If he was solely interested in making money he’d be shorting Italian bonds not bothering with complex issues like investments in the health service.

There are easier ways of making money than getting involved with the bureaucracy and political risk involved in taking over the management of failing hospitals.

“we do not want to see companies that bid for contracts awarded by politicians giving money to politicians. End of story.”

What do you mean ‘we’?

Anyway, (a) the companies didn’t donate, individuals closely associated with the companies did — and that is a material difference; and (b) if the individuals don’t have very much to gain (in particular, less to gain than the value of the donations) then it’s very hard to make that concern stand up.

It’s not messing about with hypotheticals to insist that people who have an interest in the outturn of government policies should not be automatically banned from making political donations. After all, taken to the extremes you seem to imply, all private donations from any source would be forbidden. (As a private individual, I would benefit from a change in personal taxation, so should I be banned from donating money to a political party?) It is therefore entirely reasonable to say that I want to see a case to answer before I agree that there is a case to answer; and I would want proper evidence before accusing anyone of suborning the political process.

“I do not believe that as a rule people donate money to politicians and expect nothing in return.”

Okay, so ban all private donations of any sort, from organisations and individuals alike. The only funding of parties to come from the state. What could possibly go wrong? I’m not saying I think it’s entirely hunky-dory and never results in problems, but private donation is the least bad way to fund politics that we’ve yet invented.

““I do not believe that as a rule people donate money to politicians and expect nothing in return.””

Surely they donate because they want to support the aims of the political party they are donating to.

I’ve donated to the Royal British Legion this week. I don’t expect to gain anything, I just support their work.

I donated to the British Museum last time I popped in to look at the Rosetta Stone. Don’t expect anything in return. Apart from keeping the museum open.

51. Luis Enrique

Try to see the woods from the trees, please.

Having individuals with interests in private firms bidding for government contracts donating money to the politicians involved in negotiating and awarding those contracts is cause for concern.

Nobody said anything about banning all private donations to political parties. I might support a law banning donations from individuals with a material interest is firms currently bidding for government contracts. Please don’t tell me these guys do not have a material interest in the fate of Circle.

But hey, if it will make you feel better, I shall acknowledge the theoretical possibility that these guys donated the money because they support some Tory policy or other and that it made absolutely no difference to anything.

52. Solomon Hughes

As it happens, Crispin Odey does have a record of short selling British banks during the financial crisis – his investment in Circle doesn’t mean he isn’t short selling various bonds and shares at the same time. He also likes throwing cash at the political process – as well as funding the Tories as a party, he employed Kwasi Kwarteng MP as an adivser until a few months ago. Odey is also one of the larger funders of the religious and right wing Christian Party – the one run by Reverend Hargreaves, the anti-gay author of Sinnitta’s “So Macho”. So on the whole I think it is a bad thing when he buys influence over the political process and funds NHS privatisation.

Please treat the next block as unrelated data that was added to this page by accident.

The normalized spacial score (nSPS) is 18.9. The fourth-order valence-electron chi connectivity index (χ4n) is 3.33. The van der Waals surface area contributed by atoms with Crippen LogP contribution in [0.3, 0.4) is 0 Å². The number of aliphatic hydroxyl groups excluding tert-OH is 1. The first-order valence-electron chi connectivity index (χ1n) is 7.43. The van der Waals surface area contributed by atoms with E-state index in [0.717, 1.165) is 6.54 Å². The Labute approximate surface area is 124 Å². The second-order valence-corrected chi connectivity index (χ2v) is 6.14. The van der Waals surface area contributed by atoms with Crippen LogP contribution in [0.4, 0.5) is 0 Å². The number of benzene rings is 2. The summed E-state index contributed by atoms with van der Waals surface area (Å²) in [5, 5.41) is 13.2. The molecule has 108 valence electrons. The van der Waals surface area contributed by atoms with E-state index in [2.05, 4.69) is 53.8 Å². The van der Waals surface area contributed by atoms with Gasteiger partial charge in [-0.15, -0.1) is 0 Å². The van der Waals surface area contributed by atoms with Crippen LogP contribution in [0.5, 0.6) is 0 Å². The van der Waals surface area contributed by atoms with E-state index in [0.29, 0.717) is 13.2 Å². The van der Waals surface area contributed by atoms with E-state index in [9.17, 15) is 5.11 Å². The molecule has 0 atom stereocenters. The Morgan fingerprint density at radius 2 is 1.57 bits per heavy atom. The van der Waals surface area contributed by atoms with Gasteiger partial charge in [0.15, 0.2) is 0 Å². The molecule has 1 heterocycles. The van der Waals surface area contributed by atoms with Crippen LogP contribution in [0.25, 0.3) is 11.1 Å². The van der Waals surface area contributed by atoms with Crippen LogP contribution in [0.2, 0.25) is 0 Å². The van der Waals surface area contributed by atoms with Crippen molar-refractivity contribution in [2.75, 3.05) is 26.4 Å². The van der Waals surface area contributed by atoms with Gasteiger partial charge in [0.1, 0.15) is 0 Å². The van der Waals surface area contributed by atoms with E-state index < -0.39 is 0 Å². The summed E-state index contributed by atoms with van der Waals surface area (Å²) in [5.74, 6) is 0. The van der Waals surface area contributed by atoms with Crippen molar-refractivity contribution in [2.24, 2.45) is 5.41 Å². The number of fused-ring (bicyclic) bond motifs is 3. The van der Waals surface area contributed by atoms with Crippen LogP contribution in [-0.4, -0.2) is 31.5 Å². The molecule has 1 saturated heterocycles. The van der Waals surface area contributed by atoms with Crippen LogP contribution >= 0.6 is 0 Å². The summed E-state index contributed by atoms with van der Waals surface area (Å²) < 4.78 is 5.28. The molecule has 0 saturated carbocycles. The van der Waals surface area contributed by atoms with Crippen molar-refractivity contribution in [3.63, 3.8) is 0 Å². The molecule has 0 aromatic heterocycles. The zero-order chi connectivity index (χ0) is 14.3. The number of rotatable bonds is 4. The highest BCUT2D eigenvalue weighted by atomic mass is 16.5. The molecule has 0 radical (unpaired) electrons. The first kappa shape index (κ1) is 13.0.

I’m a bit bemused by the concern that Circle were selected by the Tories when they were put on the short-list of three by Labour.

Are you guys saying that when the Conservatives took over the process they should have expelled Circle from the short list drawn up by the previous government?

According to New Statesman, Paul Ruddock gave theTories £465,000 over the last 25 years. That probably gives him a bit of pull.

Circle are apparently trying to get their hands on about 30 NHS hospitals.

Whoops. The post above should read 5 years not 25!

“Paul Ruddock gave theTories £465,000 over the last 5 years.”

So one tenth of a GMB then?

The other two companies short-listed during the Labour Government are Ramsay Healthcare and Serco. Ramsay’s bid did not meet requirements so they were ditched. http://www.cambridge-news.co.uk/Huntingdon-St-Ives-St-Neots/Hospital-bidder-rejected.htm

I’ve found a list of Serco shareholders if you’d like to peruse it for Tory donors. It’s rather long so I won’t paste it in: http://www.worksmart.org.uk/company/company.php?id=02048608#Shareholders

58. Solomon Hughes

Something linke – Labour, who are funded by money collected by nurses and hospital cleaners and porters opposes more NHS privatisation. The Conservatives, who are funded by millionaires who want to invest in NHS privatisation , wants more NHS privatisation .

“Something linke – Labour, who are funded by money collected by nurses and hospital cleaners and porters opposes more NHS privatisation. The Conservatives, who are funded by millionaires who want to invest in NHS privatisation , wants more NHS privatisation .”

To put it crudely:

Labour are funded by public sector unions who oppose all reform and cuts.